Cost-effectiveness of patient navigation to increase adherence with screening colonoscopy among minority individuals

Uri Ladabaum, Ajitha Mannalithara, Lina Jandorf, Steven H. Itzkowitz

Research output: Contribution to journalArticlepeer-review

34 Scopus citations


BACKGROUND Colorectal cancer (CRC) screening is underused by minority populations, and patient navigation increases adherence with screening colonoscopy. In this study, the authors estimated the cost-effectiveness of navigation for screening colonoscopy from the perspective of a payer seeking to improve population health. METHODS A validated model of CRC screening was informed with inputs from navigation studies in New York City (population: 43% African American, 49% Hispanic, 4% white, 4% other; base-case screening: 40% without navigation, 65% with navigation; navigation costs: $29 per colonoscopy completer, $21 per noncompleter, $3 per non-navigated individual). Two analyses compared: 1) navigation versus no navigation for 1-time screening colonoscopy in unscreened individuals aged ≥50 years; and 2) programs of colonoscopy with versus without navigation versus fecal occult blood testing (FOBT) or fecal immunochemical testing (FIT) for individuals ages 50 to 80 years. RESULTS In the base case: 1) 1-time navigation gained quality-adjusted life-years (QALYs) and decreased costs; 2) longitudinal navigation cost $9800 per QALY gained versus no navigation, and, assuming comparable uptake rates, it cost $118,700 per QALY gained versus FOBT but was less effective and more costly than FIT. The results were most dependent on screening participation rates and navigation costs: 1) assuming a 5% increase in screening uptake with navigation, and a navigation cost of $150 per completer, 1-time navigation cost $26,400 per QALY gained; and 2) longitudinal navigation with 75% colonoscopy uptake cost < $25,000 per QALY gained versus FIT when FIT uptake was <50%. Probabilistic sensitivity analyses did not alter the conclusions. CONCLUSIONS Navigation for screening colonoscopy appears to be cost-effective, and 1-time navigation may be cost-saving. In emerging health care models that reward outcomes, payers should consider covering the costs of navigation for screening colonoscopy. Cancer 2015;121:1088-1097.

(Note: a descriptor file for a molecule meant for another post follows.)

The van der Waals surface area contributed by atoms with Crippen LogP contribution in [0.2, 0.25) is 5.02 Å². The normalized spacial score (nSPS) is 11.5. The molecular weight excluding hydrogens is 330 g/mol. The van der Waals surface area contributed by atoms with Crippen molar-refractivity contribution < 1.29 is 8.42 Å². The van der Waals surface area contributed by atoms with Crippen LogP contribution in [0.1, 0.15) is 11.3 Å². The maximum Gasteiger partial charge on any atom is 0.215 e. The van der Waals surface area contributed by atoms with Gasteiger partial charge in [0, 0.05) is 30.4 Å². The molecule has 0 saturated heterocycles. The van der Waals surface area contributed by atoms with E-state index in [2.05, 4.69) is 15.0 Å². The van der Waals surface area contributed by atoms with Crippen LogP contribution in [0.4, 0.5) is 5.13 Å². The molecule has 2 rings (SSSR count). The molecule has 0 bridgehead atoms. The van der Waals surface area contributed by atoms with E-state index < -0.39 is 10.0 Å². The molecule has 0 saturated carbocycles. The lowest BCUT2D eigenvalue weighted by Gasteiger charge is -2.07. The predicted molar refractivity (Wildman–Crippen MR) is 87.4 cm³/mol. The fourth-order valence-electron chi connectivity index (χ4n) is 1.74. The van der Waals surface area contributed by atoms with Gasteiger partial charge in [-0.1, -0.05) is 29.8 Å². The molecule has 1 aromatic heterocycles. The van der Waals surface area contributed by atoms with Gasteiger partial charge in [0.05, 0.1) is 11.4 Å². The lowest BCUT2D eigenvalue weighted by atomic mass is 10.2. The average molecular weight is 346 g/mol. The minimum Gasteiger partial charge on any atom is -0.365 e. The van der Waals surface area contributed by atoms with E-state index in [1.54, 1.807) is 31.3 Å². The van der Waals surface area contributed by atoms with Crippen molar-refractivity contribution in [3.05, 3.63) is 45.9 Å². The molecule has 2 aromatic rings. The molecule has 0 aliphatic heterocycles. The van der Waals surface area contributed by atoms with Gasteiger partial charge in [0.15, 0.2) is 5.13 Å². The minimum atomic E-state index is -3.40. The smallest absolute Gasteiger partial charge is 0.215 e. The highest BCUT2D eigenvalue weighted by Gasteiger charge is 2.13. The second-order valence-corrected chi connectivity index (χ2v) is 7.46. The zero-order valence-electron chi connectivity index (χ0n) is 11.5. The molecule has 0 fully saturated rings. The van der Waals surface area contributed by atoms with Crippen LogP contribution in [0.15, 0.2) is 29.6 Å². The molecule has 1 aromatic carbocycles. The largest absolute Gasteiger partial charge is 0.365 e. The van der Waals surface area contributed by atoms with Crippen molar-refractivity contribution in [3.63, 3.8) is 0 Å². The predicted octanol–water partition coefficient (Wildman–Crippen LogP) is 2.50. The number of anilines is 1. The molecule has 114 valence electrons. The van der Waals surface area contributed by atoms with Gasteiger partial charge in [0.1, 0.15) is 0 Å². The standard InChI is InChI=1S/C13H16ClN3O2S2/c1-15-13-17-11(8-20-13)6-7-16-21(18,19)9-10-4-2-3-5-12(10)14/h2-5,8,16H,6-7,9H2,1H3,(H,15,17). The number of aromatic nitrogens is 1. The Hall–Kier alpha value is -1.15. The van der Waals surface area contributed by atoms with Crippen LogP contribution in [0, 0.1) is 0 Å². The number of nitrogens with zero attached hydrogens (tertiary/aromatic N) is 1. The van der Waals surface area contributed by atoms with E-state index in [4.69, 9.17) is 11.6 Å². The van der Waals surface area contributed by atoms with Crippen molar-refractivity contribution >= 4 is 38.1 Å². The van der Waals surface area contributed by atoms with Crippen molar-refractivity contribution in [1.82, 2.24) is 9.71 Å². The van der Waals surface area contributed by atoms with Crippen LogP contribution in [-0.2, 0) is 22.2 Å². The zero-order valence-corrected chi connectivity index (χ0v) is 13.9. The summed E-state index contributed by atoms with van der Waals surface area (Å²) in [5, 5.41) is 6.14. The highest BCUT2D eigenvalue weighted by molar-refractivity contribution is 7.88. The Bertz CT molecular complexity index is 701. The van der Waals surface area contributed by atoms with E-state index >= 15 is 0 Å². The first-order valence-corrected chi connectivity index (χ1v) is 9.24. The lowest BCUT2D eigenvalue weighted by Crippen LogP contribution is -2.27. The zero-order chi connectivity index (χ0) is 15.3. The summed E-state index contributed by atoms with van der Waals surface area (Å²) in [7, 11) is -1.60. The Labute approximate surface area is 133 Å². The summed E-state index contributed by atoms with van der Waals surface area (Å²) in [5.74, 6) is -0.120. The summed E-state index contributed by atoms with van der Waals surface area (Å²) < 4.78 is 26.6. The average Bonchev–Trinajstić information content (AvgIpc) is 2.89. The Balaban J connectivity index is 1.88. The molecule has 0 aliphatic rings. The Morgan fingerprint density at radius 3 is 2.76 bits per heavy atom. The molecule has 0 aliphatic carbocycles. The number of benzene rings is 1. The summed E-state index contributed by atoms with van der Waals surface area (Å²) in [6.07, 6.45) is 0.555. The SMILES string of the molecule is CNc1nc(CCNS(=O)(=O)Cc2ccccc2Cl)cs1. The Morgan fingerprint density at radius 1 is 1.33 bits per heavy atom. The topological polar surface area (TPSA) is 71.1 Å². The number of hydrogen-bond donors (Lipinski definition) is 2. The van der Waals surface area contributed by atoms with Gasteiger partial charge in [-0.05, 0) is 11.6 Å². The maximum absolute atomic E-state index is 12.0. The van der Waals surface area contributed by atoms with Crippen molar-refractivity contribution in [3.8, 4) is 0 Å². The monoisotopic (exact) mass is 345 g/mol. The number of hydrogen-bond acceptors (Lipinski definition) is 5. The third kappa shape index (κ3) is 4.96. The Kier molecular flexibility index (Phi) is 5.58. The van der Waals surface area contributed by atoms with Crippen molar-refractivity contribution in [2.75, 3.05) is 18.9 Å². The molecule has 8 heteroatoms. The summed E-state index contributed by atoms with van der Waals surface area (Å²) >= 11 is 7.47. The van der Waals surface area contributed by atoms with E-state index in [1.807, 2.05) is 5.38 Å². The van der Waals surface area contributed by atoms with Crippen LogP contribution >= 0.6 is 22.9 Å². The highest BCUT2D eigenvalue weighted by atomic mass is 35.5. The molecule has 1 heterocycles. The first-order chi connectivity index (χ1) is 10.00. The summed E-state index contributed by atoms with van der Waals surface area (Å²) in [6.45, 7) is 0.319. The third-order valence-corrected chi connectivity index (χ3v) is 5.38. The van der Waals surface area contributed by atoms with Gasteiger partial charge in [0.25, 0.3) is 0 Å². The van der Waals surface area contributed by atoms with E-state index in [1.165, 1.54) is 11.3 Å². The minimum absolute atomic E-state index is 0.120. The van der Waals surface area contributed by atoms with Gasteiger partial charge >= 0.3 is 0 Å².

Original languageEnglish
Pages (from-to)1088-1097
Number of pages10
Issue number7
StatePublished - 1 Apr 2015


  • adherence
  • colorectal cancer
  • colorectal neoplasia
  • disparities
  • screening


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